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One moment Ibrahim Hashi was a proud veteran, a Muslim serving in the U.S. Marine Corps as a way to be an example for his family and friends.

Then, shortly after he left military service and about a month before he began college, his left leg “went nuts,” like the kind of feeling you get when you sit too long.

The symptoms continued and worsened. He experienced long-lasting vertigo. It was difficult, he recalls, trying to perform well in college when he could barely walk and he experienced double vision.

But he didn’t tell anyone, in part because he didn’t want to call attention to himself.

“And I also didn’t know what was wrong with me, either,” he says. “I was confused. I didn’t know. I was thinking maybe it would go away.”

Before he went to the VA healthcare facility for treatment, Ibrahim wasn’t even aware such a system existed. But when he was leaving service, others told him about it and he became wary of it. After all, he recalls, at the time there was a bit of an anti-VA sentiment. But his experience quickly disproved the rumors.

When his symptoms persisted, Ibrahim sought treatment at a VA facility.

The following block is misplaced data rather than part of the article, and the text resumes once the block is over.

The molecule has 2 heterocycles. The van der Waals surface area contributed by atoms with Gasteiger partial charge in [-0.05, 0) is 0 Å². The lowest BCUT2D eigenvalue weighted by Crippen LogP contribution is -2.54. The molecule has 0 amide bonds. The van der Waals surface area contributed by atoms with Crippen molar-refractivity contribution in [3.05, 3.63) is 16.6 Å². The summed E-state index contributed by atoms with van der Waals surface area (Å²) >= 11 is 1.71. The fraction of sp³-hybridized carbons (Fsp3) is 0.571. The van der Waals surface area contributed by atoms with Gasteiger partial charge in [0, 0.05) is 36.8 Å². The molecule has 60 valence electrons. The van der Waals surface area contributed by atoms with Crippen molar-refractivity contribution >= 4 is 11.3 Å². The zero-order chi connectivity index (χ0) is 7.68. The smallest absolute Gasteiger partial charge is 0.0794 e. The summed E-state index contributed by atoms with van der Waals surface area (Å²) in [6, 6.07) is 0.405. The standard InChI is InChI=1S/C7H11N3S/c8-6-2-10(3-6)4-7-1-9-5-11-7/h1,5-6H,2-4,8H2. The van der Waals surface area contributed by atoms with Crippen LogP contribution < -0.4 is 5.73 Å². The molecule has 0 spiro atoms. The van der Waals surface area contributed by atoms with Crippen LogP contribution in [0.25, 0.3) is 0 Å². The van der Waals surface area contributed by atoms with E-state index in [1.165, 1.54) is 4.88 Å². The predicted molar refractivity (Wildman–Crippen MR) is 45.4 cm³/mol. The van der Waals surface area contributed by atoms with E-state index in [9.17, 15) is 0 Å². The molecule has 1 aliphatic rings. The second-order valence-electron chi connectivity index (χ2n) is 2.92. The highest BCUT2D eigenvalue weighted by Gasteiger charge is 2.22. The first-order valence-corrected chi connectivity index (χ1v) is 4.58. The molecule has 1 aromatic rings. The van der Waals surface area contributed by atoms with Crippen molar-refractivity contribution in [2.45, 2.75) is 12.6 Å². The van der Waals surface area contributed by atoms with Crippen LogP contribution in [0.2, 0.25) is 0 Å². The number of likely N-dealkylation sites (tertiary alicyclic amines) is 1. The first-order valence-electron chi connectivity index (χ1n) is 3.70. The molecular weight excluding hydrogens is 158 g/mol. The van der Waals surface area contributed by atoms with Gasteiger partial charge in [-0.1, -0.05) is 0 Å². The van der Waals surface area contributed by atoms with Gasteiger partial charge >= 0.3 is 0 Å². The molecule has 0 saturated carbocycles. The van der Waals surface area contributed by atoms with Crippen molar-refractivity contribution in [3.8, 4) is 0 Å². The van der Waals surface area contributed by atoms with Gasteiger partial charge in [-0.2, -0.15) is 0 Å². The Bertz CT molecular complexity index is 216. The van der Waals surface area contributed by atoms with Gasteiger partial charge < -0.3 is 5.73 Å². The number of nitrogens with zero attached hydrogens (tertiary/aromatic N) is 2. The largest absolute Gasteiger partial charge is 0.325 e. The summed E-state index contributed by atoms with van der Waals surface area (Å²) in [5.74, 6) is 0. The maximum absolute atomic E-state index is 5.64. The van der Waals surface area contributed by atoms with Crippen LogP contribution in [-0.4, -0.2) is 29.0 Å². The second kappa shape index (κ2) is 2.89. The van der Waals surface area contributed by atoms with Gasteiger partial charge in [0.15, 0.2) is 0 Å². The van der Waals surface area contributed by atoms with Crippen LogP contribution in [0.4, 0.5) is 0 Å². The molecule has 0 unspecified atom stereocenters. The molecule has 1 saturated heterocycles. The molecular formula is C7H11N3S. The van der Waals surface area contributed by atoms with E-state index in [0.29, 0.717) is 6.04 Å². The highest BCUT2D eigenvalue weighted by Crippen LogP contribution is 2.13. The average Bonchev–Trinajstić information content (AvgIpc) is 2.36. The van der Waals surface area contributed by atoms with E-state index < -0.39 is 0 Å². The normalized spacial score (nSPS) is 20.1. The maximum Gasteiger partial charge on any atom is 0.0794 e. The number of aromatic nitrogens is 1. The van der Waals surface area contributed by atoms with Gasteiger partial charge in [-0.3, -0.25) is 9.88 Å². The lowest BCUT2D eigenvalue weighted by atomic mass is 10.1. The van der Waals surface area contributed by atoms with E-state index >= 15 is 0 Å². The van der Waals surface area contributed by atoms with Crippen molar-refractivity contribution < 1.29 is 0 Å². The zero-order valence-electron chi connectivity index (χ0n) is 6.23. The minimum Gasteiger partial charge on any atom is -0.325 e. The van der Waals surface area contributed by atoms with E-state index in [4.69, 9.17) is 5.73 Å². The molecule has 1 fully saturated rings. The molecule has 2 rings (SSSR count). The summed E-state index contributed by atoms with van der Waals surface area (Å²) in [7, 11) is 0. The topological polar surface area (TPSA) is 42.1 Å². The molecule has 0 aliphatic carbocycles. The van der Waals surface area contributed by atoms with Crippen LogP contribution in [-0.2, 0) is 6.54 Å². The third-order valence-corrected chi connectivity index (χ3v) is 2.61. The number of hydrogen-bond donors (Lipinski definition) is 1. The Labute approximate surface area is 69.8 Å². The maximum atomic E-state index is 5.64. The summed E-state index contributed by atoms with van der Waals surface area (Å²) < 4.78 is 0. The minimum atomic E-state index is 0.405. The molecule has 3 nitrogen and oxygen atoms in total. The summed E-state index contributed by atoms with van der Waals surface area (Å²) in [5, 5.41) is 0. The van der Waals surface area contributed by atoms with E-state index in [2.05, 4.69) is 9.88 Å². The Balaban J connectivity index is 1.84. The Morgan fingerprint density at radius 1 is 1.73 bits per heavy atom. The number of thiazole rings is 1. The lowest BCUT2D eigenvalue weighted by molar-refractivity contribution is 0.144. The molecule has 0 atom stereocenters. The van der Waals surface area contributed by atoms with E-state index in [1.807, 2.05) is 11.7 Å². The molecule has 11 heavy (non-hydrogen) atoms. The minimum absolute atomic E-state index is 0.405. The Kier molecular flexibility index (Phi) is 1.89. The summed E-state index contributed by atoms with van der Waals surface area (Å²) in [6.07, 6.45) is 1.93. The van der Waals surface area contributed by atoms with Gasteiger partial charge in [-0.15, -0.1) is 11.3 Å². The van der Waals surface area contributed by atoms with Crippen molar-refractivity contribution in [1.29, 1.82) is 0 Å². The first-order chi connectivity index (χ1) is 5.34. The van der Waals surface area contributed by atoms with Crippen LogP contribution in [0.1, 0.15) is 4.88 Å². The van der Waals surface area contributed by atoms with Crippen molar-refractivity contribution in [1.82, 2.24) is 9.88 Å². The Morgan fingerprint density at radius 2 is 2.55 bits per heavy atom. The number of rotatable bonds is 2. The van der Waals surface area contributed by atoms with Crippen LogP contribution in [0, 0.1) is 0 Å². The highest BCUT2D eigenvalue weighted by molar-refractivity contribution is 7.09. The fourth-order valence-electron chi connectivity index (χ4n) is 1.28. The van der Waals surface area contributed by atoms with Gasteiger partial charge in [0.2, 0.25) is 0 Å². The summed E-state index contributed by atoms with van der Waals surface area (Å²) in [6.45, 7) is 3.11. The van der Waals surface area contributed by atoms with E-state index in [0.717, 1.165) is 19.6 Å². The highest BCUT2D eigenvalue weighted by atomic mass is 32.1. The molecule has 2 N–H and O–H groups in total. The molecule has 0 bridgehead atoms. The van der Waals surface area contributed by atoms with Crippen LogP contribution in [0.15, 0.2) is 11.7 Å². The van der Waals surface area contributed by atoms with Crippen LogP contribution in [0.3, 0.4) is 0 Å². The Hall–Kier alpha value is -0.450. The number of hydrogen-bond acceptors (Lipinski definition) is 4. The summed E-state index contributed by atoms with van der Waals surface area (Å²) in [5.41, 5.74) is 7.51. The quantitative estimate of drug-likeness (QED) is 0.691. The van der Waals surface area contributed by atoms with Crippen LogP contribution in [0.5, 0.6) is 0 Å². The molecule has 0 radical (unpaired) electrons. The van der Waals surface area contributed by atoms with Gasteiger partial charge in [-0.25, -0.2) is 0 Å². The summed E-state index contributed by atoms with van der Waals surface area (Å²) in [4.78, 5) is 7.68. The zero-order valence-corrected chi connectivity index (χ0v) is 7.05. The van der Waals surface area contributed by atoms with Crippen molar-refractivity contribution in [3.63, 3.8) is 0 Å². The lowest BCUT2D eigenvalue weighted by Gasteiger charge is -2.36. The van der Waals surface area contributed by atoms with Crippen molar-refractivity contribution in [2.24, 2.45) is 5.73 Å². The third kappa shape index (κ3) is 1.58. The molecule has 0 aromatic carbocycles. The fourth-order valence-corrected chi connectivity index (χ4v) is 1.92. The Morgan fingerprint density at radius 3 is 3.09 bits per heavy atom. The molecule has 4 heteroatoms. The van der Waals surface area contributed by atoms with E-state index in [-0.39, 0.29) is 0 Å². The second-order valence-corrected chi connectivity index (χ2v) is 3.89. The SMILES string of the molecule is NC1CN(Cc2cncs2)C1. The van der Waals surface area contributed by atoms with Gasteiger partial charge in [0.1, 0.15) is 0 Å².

“There was no other way I could get health care,” he says of seeking treatment. “So, I did go to the VA, but I still didn’t really trust them until I had no choice.”

Medical staff there Initially treated him for vertigo. When the treatment didn’t work, they began a battery of tests, including a spinal tap that revealed he had MS.

Once he experienced the level of care and the educational aspects of treatment, he was more confident about the VA quality of care.

The treatment, itself, was top notch, including his receiving a medication that he understands few have had the opportunity to receive.

“That was another thing … I just could not accept that these people actually care about you,” he says of VA staff. They even became friends, allies in a joint mission, really, with Ibrahim’s parents.

“They’re integrated into my family, you know, where the doctors and my own family members are on a first name basis … It was so fast so that’s just a testament of how great the people at the VA are.”

At times, though, they keep Ibrahim on task, such as making sure his mom knows when he’s not as vigilant at taking his medication as he should be.

“The VA is great,” says the once skeptical Ibrahim.

“They’re equal to or better than private sector when it comes to heath care.”

Ibrahim learned about PVA at Advocacy Day on the Hill. He often takes the opportunity to share information about PVA and the many services it provides, such as the Medical Care Quality Review  team that works with the VA to ensure a high level of care. PVA is the only Veterans service organization that regularly audits VA hospitals’ quality healthcare and best practices.

Today the only lingering symptom Ibrahim experiences related to his MS is MS-related insomnia. He plans to go to graduate school and will likely look into PVA’s Veterans Career Program to help with the process.

Ibrahim says he’s “super grateful” for the care he received and hopes more people take advantage of it.

“It’s almost like the VA gave me like a life back.”

 

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